No matter how you look at it, and does not matter how much and "fog of war" by the right wing, the engine of the US economy will be and has been the US consumer, aka the average American, and the average American is in big trouble debt wise on average, in a declining job market.. and that means less income, which means less spending/consuming which in turn means no growth and loss of more jobs. And all this means that the US government is forced to go out and loan money to keep it running and stimulate the economy in a hope that it will draw out the US consumer to spend. But the government debt has no real barring on the economy per say, especially compared to the debt of the consumer. The debt of the US only has a barring when the rest of the world see's the US as a problem and not as an opportunity, and that aint going to change any time soon. Plus the rest of the world has far too much invested in the US to let it happen.. at least for now.

    But basically American's have been living beyond their means for over a decade and it is now coming home too roost. On top of that the government (state, local, federal) have not saved up during the good times to help pay off the bad times, and instead it has actually cut its revenue via tax cuts while increasing its spending.... a brain dead move... and now that too is coming home too roost.

    And no it is not American bashing, it is the cold hearted truth.. and I would say the exact same thing about the UK because they are far worse off than the US as it stands now.
    PeteEU

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    Arrow Re: Hummel: The US Will Default On Its Debt

    Part of Russia's plan in the cold war was to run up massive debt and then default.

    Is there any doubt that China is our enemy right now ?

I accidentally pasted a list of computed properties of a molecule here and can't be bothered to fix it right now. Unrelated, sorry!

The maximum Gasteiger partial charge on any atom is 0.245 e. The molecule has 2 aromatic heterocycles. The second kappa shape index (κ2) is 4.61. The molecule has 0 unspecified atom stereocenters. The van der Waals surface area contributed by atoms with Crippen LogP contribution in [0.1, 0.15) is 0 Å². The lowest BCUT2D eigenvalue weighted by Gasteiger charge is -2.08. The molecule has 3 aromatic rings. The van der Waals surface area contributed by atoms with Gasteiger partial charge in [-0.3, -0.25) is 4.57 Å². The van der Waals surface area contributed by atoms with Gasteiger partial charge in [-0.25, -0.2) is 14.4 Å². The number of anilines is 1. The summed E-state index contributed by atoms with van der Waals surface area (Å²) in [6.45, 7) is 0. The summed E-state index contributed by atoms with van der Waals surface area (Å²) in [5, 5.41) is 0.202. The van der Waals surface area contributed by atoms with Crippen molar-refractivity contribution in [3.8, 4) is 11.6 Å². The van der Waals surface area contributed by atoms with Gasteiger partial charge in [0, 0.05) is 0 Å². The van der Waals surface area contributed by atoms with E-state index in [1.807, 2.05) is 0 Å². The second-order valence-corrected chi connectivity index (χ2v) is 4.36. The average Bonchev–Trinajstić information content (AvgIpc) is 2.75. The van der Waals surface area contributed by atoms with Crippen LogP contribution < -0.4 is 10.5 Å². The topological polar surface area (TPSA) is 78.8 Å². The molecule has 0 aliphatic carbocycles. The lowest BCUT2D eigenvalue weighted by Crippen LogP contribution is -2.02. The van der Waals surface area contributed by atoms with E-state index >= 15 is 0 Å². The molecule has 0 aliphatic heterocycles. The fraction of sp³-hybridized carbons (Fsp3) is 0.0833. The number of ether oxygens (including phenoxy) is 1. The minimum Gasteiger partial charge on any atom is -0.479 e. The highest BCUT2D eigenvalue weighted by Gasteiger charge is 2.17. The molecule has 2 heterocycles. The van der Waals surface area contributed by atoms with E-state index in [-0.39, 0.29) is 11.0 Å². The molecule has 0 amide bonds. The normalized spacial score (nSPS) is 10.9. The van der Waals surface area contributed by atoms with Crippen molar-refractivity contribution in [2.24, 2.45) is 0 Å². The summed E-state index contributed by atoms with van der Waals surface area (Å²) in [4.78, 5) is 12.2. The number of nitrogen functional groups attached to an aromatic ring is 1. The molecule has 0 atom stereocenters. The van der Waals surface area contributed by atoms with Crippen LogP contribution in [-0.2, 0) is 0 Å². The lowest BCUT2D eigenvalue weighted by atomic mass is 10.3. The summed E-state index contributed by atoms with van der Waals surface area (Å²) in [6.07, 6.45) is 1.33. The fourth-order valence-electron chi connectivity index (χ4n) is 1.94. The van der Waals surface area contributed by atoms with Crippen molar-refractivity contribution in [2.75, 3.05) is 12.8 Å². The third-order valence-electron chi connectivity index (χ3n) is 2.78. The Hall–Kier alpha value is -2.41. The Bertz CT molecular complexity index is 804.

I am just fine with repudiation of only those treasuries held by Chinese.

    They can consider it a fine for ramming our surveillance aircraft over intl waters.

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    Re: Hummel: The US Will Default On Its Debt

    Quote Originally Posted by moe View Post
    I am horrible with economics so this is a very weak subject for me but I am under the impression that as far as the Obama stimulus package goes we borrowed serious gazoobies for it but in reality have spent only something like 50 million of it? If this is the case and the economy seems to be regaining on its own albeit slowly then wouldn't that mean that we would have a surplus at least in the sense of borrowed funds that either we could return to the countries that we borrowed it from or use to help out our own country in other ways? I do realize that regardless of using the money or not that huge interest payments are piling up on a daily basis but still even if we borrow the money but do not spend it does that mean that since Obama our actual debt has skyrocketed and we are in danger of defaulting compared to what it was when he took office?